You should save that info on the backend and associate it with your user. As far as I can tell, it’s unique for every subscription request and definitely for every browser.

The tricky part here is when the same user is using multiple browsers and devices. If you want to send push notifications to all of them, you’re going to have to keep multiple copies of this info.

Trigger a web push notification

To trigger a web push notification from your server, I suggest using a library. Something like Webpush for Ruby or web-push for node. I’m sure libraries exist for other languages as well.

Here’s how you’d send a notification in Ruby/Rails:

def send_web_push_notification(user_id) subscription = User.find(user_id).web_push_subscription  
  message = { title: "You have a message!", body: "This is the message body", tag: "new-message" }
  unless subscription.nil? Webpush.payload_send( message: JSON.generate(message), endpoint: subscription["endpoint"], p256dh: subscription["keys"]["p256dh"], auth: subscription["keys"]["auth"], ttl: 15, vapid: { subject: 'mailto:admin@example.com', public_key: Rails.application.config.webpush_keys[:public_key], private_key: Rails.application.config.webpush_keys[:private_key] } ) end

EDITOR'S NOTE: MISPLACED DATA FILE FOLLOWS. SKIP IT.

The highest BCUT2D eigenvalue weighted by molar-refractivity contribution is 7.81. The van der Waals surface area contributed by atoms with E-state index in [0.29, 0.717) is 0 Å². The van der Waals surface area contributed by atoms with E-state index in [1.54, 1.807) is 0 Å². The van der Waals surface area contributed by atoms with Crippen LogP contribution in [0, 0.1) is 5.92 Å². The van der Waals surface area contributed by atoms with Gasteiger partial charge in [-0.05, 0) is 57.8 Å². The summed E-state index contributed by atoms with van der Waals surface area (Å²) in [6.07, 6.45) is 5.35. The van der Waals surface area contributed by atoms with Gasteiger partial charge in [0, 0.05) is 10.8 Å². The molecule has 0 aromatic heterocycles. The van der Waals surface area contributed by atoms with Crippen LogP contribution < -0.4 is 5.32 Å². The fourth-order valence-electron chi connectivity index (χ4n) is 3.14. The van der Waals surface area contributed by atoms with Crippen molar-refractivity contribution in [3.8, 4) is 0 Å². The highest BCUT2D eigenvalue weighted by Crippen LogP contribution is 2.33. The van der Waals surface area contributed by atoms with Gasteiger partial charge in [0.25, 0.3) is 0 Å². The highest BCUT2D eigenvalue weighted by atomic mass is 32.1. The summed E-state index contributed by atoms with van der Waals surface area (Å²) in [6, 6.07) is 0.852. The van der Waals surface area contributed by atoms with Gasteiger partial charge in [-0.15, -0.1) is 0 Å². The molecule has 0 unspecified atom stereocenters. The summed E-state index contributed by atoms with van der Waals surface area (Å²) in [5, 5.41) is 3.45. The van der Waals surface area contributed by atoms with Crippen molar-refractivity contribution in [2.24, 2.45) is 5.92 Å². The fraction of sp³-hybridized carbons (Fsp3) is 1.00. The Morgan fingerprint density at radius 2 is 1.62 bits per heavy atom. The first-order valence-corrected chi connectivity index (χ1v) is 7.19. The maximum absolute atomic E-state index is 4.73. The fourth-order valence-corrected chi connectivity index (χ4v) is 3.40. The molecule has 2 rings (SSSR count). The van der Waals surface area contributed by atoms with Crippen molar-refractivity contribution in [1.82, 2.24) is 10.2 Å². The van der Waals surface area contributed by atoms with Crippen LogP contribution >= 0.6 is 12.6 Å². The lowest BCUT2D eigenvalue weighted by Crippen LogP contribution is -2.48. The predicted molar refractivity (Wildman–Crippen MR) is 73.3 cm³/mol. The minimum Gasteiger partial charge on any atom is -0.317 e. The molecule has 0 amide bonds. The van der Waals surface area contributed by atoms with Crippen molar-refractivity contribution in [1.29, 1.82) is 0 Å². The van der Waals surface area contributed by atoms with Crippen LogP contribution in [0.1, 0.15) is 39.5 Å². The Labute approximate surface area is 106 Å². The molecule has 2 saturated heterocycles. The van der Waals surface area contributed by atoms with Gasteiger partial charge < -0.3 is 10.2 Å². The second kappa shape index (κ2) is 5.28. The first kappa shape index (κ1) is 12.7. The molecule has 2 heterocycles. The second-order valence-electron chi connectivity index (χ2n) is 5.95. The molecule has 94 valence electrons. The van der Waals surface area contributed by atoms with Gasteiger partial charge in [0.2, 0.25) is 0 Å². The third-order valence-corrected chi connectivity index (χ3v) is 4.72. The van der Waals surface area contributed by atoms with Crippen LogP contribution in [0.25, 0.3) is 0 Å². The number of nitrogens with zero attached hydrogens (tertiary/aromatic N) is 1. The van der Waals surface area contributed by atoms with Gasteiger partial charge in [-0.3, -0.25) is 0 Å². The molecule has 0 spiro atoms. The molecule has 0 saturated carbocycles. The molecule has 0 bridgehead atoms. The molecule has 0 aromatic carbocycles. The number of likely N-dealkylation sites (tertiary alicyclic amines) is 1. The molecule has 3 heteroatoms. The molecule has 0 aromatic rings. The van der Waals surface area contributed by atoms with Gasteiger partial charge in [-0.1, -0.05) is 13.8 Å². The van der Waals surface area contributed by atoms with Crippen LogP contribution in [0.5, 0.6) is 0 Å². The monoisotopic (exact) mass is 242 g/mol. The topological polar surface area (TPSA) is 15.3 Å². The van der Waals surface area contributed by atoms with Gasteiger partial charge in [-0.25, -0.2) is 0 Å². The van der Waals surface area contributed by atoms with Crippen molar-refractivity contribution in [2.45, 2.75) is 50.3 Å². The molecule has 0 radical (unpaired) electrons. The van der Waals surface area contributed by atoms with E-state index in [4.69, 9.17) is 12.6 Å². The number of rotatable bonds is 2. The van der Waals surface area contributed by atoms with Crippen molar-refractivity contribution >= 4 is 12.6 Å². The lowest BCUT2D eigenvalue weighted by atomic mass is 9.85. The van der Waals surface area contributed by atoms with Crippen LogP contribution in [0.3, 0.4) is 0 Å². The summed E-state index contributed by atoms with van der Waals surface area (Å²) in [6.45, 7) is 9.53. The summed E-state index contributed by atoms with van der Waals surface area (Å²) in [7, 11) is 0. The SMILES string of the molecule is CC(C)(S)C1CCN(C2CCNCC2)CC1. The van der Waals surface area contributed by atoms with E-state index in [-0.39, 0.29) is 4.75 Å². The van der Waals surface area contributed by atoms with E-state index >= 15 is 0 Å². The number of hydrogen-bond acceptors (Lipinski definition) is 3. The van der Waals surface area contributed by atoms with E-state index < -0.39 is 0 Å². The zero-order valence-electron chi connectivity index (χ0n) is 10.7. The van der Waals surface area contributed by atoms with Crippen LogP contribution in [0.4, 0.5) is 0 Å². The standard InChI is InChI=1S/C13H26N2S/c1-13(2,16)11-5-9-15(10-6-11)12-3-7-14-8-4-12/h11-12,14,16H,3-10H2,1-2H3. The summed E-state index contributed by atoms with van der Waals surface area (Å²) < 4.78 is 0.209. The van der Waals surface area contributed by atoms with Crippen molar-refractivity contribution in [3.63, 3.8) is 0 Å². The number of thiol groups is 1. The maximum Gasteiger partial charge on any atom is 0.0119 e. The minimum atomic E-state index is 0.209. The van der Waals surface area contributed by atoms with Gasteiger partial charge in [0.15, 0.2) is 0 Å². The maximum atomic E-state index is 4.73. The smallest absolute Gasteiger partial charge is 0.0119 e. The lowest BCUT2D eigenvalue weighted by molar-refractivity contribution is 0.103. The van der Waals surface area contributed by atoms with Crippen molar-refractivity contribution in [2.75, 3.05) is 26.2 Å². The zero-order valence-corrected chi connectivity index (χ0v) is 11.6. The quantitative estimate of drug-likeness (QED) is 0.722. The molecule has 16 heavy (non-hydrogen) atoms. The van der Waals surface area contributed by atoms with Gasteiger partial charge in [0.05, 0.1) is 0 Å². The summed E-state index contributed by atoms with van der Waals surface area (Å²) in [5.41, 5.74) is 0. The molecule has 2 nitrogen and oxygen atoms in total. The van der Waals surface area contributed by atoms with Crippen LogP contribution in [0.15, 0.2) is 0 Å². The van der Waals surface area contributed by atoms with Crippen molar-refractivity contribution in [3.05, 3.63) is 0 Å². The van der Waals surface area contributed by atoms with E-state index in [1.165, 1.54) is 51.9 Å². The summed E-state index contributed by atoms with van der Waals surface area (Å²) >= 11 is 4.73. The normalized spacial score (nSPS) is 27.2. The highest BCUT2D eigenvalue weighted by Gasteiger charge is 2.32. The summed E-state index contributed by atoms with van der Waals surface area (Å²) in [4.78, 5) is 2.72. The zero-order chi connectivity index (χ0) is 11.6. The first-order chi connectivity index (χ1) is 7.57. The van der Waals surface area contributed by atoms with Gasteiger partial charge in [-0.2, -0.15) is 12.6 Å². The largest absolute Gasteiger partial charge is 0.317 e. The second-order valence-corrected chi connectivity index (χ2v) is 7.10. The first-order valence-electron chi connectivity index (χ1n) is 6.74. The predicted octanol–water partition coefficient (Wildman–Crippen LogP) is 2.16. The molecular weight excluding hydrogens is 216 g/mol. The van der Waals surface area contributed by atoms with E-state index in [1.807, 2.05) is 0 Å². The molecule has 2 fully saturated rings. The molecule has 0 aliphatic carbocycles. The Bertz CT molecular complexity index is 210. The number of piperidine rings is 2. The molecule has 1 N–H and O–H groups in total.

end

def send_web_push_notification(user_id) subscription = User.find(user_id).web_push_subscription message = { title: "You have a message!", body: "This is the message body", tag: "new-message" } unless subscription.nil? Webpush.payload_send( message: JSON.generate(message), endpoint: subscription["endpoint"], p256dh: subscription["keys"]["p256dh"], auth: subscription["keys"]["auth"], ttl: 15, vapid: { subject: 'mailto:admin@example.com', public_key: Rails.application.config.webpush_keys[:public_key], private_key: Rails.application.config.webpush_keys[:private_key] } ) end end

We use a database JSON field called web_push_subscription to save the pushSubscription info on our users.

If that field has info, we can use Webpush to send a notification to the API. The API then sends it out to our service worker, which then shows a notification.

Fin

You should now be able to add web push notifications to your webapp. I left out some details around setting up Webpack to serve service worker code correctly, but we can get into that some other day.

If you do decide to add push notifications to your webapp, please use them responsibly. Remember what happened to mobile app notifications and what a mess that has become.

Wouldn’t want to train users to automatically deny notification permissions now would we 🙂